KHALIL FOUTAH: This is also, you know, things that you have to consider. I agree that it is basically important to have the rule of law. And we have a basic law--the council did the job of writing that law--and the final reading is already done of that basic law.
But also, Arafat, he is not only the head of the Palestinian National Authority; he is also the chairman of the PLO, which is the higher frame work of the Palestinian National Movement, which is the highest authority in the Palestinian National Movement, so he has really to consult with the League of Comity of the Palestinian National Council, you know, to approve that basic law, and it's ready for a movement. So I think the first meeting of the PNC is going to be--
MARGARET WARNER: Palestinian National Council.
KHALIL FOUTAH: Palestinian National Council--is going--that basic law will be approved and will be the basic law for the Palestinian National Authority. And we have to remember this authority represents the Palestinians inside Palestine and those back in Gaza strip. We have the wider Palestinian communities and exiles who are affiliated with the PLO and part of the PLO.
MARGARET WARNER: All right. What do you make of that, Mr. Khalidi? Some of the points--he said that Arafat is operating under certain strictures.
RASHID KHALIDI: Well, it's certainly true that the Palestinian Authority only has jurisdiction over the Palestinians in the West Bank and the Gaza strip, and it is true also that the higher authority to which Arafat is responsible is the PLO, but there have been accusations by the members of the legislative council that there has been a great deal of foot dragging in this and that, moreover, a lot of laws that they have passed have simply not come into effect because the executive has refused to give them effect.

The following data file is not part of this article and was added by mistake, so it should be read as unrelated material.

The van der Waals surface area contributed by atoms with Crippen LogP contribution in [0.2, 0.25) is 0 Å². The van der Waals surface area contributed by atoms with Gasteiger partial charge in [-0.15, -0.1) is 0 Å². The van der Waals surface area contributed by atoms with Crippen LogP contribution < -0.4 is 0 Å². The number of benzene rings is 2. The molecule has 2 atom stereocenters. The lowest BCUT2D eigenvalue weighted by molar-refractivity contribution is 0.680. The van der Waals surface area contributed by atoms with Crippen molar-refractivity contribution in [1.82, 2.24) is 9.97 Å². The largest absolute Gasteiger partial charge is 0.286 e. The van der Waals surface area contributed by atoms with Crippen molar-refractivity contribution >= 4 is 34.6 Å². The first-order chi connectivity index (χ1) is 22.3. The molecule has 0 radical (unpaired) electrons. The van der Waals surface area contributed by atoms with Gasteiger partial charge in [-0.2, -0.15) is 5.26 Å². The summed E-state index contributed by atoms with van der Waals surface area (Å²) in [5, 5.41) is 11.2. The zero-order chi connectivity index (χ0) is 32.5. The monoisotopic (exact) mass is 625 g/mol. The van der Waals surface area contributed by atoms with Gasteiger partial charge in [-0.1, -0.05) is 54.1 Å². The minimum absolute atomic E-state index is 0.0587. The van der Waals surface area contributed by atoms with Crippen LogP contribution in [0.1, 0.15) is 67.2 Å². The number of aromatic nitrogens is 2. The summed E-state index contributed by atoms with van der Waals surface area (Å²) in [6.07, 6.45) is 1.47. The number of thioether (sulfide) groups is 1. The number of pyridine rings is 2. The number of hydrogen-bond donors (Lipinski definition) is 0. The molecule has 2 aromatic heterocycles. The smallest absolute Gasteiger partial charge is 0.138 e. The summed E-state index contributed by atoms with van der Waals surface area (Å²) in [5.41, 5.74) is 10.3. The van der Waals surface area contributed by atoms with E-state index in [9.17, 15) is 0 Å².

So it is true that we think of the West Bank and the Gaza strip as where all the Palestinian people are. In fact, the majority of Palestinians live outside of Palestine, outside the West Bank, the Gaza strip, and Israel, itself.
MARGARET WARNER: All right. Mr. Foutah, let's go back to something you both referred to which Arafat, himself, and his roots. Talk a little bit more about that. Do you think he's fundamentally a democrat or an autocrat? Do you think he's having a hard time making the transition from, as you said, being the leader of a revolutionary movement to being head of a government people expect to be democrat?
KHALIL FOUTAH: Yes. That's not only Arafat. The whole movement, it's in a transformation period right now--transformation state. And we have to learn how to be a state, you know, and this is a process. It's not going to happen by a decision from Arafat--President Arafat or any other leader of the movement. It's a process that we have to live through. We have to make some mistakes. We have to learn from our mistakes, and we have to develop a democratic system that should achieve the objective of the Palestinian people.
MARGARET WARNER: Do you think, though, that Yasser Arafat sees that as a process he has to go through? Do you think he's trying to make this evolution, or do you think he doesn't see the need for it?